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I was wondering if anyone can check my integration. I evaluated this $\int_{|z|=3} \! \frac{dz}{z^{2}(z-4)^{2}} \,$ to be zero but then when I checked it by using another integration method, I got a different answer.

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up vote 2 down vote accepted

You can use Cauchy's integral formula with $f(z) = \frac{1}{(z - 4)^2}$ and then your integral is precisely given by the formula

$$f'(0) = \frac{1!}{2 \pi i} \int_{|z| = 3} \frac{f(z)}{(z - 0)^{1 + 1}} \mathrm{d}z = \frac{1}{2 \pi i} \int_{|z| = 3} \frac{f(z)}{z^2} \mathrm{d}z$$

Then since $$f'(z) = \frac{-2}{(z - 4)^3}$$ you get

$$\int_{|z|=3} \! \frac{dz}{z^{2}(z-4)^{2}} = 2 \pi i f'(0) = \frac{ \pi i}{16} $$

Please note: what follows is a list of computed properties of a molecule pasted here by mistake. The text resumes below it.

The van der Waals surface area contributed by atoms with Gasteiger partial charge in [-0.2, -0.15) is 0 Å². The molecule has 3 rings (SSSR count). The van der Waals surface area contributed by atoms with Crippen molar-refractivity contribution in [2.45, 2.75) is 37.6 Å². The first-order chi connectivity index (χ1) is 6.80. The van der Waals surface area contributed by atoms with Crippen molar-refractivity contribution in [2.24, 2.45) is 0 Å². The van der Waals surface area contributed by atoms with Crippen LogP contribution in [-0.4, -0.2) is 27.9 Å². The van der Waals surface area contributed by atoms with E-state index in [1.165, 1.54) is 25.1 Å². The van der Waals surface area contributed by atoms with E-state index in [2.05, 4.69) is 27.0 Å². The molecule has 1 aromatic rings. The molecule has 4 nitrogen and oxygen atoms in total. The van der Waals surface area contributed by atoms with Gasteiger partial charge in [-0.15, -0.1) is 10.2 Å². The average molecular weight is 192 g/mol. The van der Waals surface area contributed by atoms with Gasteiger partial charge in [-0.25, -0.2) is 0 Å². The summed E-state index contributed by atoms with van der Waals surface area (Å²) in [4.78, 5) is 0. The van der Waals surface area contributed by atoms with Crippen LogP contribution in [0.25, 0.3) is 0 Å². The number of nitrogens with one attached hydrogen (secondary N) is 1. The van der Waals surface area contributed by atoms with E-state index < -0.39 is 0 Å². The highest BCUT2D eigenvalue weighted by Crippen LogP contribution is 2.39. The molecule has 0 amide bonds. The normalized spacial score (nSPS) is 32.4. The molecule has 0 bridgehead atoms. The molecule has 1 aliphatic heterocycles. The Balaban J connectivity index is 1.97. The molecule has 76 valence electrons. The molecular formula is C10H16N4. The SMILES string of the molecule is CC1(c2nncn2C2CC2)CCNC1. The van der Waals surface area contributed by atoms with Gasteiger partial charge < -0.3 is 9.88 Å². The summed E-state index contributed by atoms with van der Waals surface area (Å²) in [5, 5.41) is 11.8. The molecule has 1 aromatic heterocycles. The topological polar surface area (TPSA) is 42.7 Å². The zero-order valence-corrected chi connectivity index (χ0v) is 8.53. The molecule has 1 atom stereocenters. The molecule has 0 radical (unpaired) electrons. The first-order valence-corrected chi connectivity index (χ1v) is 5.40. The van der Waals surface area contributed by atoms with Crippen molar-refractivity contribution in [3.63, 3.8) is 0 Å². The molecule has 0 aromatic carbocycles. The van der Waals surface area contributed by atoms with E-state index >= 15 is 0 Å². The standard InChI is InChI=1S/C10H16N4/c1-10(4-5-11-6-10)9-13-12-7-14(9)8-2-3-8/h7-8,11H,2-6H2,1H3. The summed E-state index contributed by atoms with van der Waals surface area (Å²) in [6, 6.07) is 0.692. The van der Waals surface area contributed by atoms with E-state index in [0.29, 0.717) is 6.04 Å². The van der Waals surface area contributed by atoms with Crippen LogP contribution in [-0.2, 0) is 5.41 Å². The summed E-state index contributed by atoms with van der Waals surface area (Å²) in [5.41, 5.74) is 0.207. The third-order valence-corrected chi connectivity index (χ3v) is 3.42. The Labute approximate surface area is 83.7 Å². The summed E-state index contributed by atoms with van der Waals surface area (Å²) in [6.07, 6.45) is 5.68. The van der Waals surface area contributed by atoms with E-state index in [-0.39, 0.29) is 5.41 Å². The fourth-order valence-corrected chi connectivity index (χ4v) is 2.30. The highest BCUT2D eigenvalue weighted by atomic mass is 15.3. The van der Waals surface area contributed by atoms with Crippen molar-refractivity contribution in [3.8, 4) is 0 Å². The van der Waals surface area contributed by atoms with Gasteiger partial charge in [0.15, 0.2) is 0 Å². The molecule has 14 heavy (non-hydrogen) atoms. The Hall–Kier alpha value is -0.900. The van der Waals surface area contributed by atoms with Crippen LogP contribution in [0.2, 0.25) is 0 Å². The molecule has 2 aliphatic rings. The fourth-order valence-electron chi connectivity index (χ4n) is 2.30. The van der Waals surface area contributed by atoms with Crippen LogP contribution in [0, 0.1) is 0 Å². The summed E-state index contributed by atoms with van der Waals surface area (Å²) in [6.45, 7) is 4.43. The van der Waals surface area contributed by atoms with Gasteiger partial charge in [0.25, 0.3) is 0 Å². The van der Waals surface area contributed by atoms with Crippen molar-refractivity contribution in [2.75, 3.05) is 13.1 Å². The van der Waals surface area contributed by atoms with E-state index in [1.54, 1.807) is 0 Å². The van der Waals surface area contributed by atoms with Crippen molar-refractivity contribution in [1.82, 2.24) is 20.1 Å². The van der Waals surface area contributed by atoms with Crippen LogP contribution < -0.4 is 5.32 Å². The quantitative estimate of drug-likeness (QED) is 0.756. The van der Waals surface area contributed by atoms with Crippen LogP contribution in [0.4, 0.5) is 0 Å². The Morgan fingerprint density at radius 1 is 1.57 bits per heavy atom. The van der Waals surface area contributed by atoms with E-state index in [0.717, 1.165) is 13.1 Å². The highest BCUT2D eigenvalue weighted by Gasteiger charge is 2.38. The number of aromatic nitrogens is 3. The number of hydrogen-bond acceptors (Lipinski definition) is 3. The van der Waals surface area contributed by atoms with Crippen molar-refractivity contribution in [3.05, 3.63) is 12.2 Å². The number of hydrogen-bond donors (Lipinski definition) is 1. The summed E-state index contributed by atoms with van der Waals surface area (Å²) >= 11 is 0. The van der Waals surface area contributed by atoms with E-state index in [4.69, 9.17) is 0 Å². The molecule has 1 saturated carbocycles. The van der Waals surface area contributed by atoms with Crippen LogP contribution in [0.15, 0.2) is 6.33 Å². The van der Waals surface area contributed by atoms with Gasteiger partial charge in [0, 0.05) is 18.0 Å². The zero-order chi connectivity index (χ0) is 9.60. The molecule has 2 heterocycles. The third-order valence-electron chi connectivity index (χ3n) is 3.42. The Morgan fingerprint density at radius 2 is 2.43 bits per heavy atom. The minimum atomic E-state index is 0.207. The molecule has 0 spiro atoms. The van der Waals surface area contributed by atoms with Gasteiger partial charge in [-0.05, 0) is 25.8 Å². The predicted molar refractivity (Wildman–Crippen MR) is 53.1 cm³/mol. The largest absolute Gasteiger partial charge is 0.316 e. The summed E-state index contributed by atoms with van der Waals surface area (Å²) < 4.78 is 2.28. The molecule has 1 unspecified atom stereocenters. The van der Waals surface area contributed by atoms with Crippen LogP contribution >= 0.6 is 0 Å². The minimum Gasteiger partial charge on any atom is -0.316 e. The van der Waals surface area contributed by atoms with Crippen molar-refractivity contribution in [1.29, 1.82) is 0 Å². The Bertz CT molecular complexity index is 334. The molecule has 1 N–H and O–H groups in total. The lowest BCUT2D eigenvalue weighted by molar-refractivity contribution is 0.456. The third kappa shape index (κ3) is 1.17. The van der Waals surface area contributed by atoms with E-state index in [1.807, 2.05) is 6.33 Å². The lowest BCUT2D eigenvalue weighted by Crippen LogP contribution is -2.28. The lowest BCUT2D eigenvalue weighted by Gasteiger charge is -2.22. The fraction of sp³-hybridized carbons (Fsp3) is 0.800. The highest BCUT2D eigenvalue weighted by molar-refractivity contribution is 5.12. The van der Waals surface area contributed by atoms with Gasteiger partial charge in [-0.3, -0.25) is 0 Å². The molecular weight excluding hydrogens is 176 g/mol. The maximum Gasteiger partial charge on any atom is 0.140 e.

so you don't get $0$ for an answer.

Note in particular that the function $f(z)$ is holomorphic inside the closed disk $|z| = 3$ because it only has a double pole at $z = 4$, which is outside that disk.

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I used that formula but then I assumed that the poles were inside the disk $|z|=3$ which is a circle of the form $x^2 + y^2 = 9$. Thanks for additional confirmation. – CalculusStudent Mar 13 '12 at 2:20
@CalculusStudent I'm glad that it helped you. Now, remember that you can accept answers by clicking on the check mark that's below the upvote/downvote arrows next to an answer. I see that you have a few questions which have been answered but you haven't accepted any answers yet, and since you are a new user you may not even be aware that it is possible and actually encouraged to accept an answer once you feel that your question has been successfully answered. – Adrián Barquero Mar 13 '12 at 2:34
I didn't know that sorry, lol. – CalculusStudent Mar 13 '12 at 6:30

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